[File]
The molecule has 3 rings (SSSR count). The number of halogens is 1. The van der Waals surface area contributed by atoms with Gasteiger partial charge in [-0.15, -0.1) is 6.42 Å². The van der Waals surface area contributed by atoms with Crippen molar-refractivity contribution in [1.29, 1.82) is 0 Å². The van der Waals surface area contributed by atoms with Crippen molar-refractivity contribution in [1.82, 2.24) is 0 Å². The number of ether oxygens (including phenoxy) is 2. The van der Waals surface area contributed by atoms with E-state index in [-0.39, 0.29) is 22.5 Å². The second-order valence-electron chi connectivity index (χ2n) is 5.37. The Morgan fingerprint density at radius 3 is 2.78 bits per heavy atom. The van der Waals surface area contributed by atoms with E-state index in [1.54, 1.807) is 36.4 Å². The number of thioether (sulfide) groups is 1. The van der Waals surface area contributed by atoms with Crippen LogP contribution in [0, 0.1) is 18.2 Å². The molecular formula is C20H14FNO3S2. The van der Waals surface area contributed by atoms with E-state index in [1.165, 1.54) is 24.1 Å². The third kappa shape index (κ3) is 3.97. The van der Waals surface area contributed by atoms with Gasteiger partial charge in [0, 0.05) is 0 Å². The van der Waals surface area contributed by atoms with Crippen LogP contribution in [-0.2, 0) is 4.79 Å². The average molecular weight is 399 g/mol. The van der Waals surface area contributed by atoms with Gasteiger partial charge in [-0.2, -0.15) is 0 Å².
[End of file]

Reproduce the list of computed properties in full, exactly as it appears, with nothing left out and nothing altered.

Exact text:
The molecule has 3 rings (SSSR count). The number of halogens is 1. The van der Waals surface area contributed by atoms with Gasteiger partial charge in [-0.15, -0.1) is 6.42 Å². The van der Waals surface area contributed by atoms with Crippen molar-refractivity contribution in [1.29, 1.82) is 0 Å². The van der Waals surface area contributed by atoms with Crippen molar-refractivity contribution in [1.82, 2.24) is 0 Å². The number of ether oxygens (including phenoxy) is 2. The van der Waals surface area contributed by atoms with E-state index in [-0.39, 0.29) is 22.5 Å². The second-order valence-electron chi connectivity index (χ2n) is 5.37. The Morgan fingerprint density at radius 3 is 2.78 bits per heavy atom. The van der Waals surface area contributed by atoms with E-state index in [1.54, 1.807) is 36.4 Å². The number of thioether (sulfide) groups is 1. The van der Waals surface area contributed by atoms with Crippen LogP contribution in [0, 0.1) is 18.2 Å². The molecular formula is C20H14FNO3S2. The van der Waals surface area contributed by atoms with E-state index in [1.165, 1.54) is 24.1 Å². The third kappa shape index (κ3) is 3.97. The van der Waals surface area contributed by atoms with Gasteiger partial charge in [0, 0.05) is 0 Å². The van der Waals surface area contributed by atoms with Crippen LogP contribution in [-0.2, 0) is 4.79 Å². The average molecular weight is 399 g/mol. The van der Waals surface area contributed by atoms with Gasteiger partial charge in [-0.2, -0.15) is 0 Å².